And it doesn’t help that deeply entrenched systems and organizational structures can present even more formidable barriers.

For example, wastewater treatment residuals, food waste, and yard waste are all compostable.  Yet, municipal governments tend to manage these recyclables in different departments, sometimes, with little interdepartmental interaction.

The fate of sludge is determined by public works.  Solid waste oversees garbage.  Yard waste may be handed off to a contractor.

Recycling coordinators who have dedicated years to promoting recycling and backyard composting may lack the departmental muscle needed to rally troops, grab a bigger chunk of the budget, and lead the charge toward source separation and curbside collection.  

Departmental authority within state government can be just as convoluted.  While all organics can be and often are co-mingled and processed at the same composting facility, oversight may be divided up between multiple agencies resulting in requirements for multiple permits.

These are all examples of things that work, but really do need a fix.

How to move a mountain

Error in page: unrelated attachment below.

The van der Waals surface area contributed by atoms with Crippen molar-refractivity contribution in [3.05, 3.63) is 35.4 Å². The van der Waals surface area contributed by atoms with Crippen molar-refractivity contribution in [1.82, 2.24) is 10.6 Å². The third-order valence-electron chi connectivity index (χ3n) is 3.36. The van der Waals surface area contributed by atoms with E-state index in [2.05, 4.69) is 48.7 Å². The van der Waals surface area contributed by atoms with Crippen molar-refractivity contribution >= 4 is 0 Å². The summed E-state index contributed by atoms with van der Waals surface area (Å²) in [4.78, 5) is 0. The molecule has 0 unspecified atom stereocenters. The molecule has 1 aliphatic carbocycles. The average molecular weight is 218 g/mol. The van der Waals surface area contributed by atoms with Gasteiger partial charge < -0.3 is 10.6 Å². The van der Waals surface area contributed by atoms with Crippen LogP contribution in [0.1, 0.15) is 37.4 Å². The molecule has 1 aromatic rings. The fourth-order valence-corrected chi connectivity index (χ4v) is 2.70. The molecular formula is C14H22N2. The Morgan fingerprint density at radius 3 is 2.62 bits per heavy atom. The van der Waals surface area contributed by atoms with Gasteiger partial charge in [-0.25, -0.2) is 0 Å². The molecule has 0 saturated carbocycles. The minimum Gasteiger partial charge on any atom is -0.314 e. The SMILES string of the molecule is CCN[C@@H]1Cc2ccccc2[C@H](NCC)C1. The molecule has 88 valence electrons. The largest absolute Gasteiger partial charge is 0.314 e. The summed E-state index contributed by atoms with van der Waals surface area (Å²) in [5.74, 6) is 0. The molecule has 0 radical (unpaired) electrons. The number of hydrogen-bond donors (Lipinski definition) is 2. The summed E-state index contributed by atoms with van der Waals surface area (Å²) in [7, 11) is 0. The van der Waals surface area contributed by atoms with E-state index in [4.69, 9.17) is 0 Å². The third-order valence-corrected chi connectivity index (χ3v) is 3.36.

Confucius said: “The man who moves a mountain begins by carrying away small stones.”

So no matter which departments, civic groups, or individuals decide to pick up the first rock that will (someday) lead to the shift of a mountain of organic waste from disposal to composting, they must be prepared for a long and sometimes arduous undertaking.

But just as important is the willingness of project leaders to –

  • Back burner traditional, education-centric approaches in favor of more successful tactics that include psychological motivations (popularity, peer pressure, etc.).
  • Form coalitions involving other groups with compatible missions to broaden and stabilize the initiative’s base. 
  • Allow the core of the program to be shaped by the community (as opposed to a top down dictate) to boost the project’s chances for success. 

The process in which a community considers and accepts change is much the same as an individual.  Awareness leads to contemplation and evaluation and, ultimately, a decision and correlating action.

Those tasked with the design and/or implementation of community outreach programs that require the change of long-held mindsets and habits may want to thumb through a book or two on the topic before committing thoughts to paper.

Another option is to bring in a change management specialist to help structure the campaign.

Like the old man who plants row after row of saplings for a forest he will never live to see, those seeking to change the status quo may move thousands of stones without making any real progress in shifting the mountain.  

But it’s a beginning, and that effort eases the workload for those who will follow.

The important thing is that someone decides to become an agent of change, to craft a different approach, to fix the ain’t broke, to work toward making organic waste management better.

For the town you call home, will that someone be you?